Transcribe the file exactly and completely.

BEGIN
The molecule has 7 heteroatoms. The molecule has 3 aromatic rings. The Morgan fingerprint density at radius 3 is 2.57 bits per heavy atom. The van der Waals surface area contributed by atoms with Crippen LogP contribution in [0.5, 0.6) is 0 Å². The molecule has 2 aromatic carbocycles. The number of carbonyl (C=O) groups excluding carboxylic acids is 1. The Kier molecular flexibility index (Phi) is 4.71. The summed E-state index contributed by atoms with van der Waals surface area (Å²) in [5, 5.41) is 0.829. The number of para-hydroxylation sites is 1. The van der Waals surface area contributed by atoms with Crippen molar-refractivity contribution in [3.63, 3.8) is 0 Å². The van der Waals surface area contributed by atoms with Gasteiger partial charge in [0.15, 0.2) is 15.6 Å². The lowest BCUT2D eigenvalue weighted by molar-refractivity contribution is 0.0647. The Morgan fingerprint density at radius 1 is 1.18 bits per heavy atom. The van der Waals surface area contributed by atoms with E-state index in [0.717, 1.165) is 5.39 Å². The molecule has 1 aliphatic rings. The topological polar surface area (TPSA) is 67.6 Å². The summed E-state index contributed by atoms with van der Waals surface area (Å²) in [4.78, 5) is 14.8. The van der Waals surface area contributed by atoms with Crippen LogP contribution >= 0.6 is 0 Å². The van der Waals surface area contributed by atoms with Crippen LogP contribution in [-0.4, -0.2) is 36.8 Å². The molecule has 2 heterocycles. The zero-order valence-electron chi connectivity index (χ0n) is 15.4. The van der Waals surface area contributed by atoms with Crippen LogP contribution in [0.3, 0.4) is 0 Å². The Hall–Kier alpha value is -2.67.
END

The molecule has 7 heteroatoms. The molecule has 3 aromatic rings. The Morgan fingerprint density at radius 3 is 2.57 bits per heavy atom. The van der Waals surface area contributed by atoms with Crippen LogP contribution in [0.5, 0.6) is 0 Å². The molecule has 2 aromatic carbocycles. The number of carbonyl (C=O) groups excluding carboxylic acids is 1. The Kier molecular flexibility index (Phi) is 4.71. The summed E-state index contributed by atoms with van der Waals surface area (Å²) in [5, 5.41) is 0.829. The number of para-hydroxylation sites is 1. The van der Waals surface area contributed by atoms with Crippen molar-refractivity contribution in [3.63, 3.8) is 0 Å². The van der Waals surface area contributed by atoms with Gasteiger partial charge in [0.15, 0.2) is 15.6 Å². The lowest BCUT2D eigenvalue weighted by molar-refractivity contribution is 0.0647. The Morgan fingerprint density at radius 1 is 1.18 bits per heavy atom. The van der Waals surface area contributed by atoms with E-state index in [0.717, 1.165) is 5.39 Å². The molecule has 1 aliphatic rings. The topological polar surface area (TPSA) is 67.6 Å². The summed E-state index contributed by atoms with van der Waals surface area (Å²) in [4.78, 5) is 14.8. The van der Waals surface area contributed by atoms with Crippen LogP contribution >= 0.6 is 0 Å². The van der Waals surface area contributed by atoms with Crippen LogP contribution in [-0.4, -0.2) is 36.8 Å². The molecule has 2 heterocycles. The zero-order valence-electron chi connectivity index (χ0n) is 15.4. The van der Waals surface area contributed by atoms with Crippen LogP contribution in [0.3, 0.4) is 0 Å². The Hall–Kier alpha value is -2.67.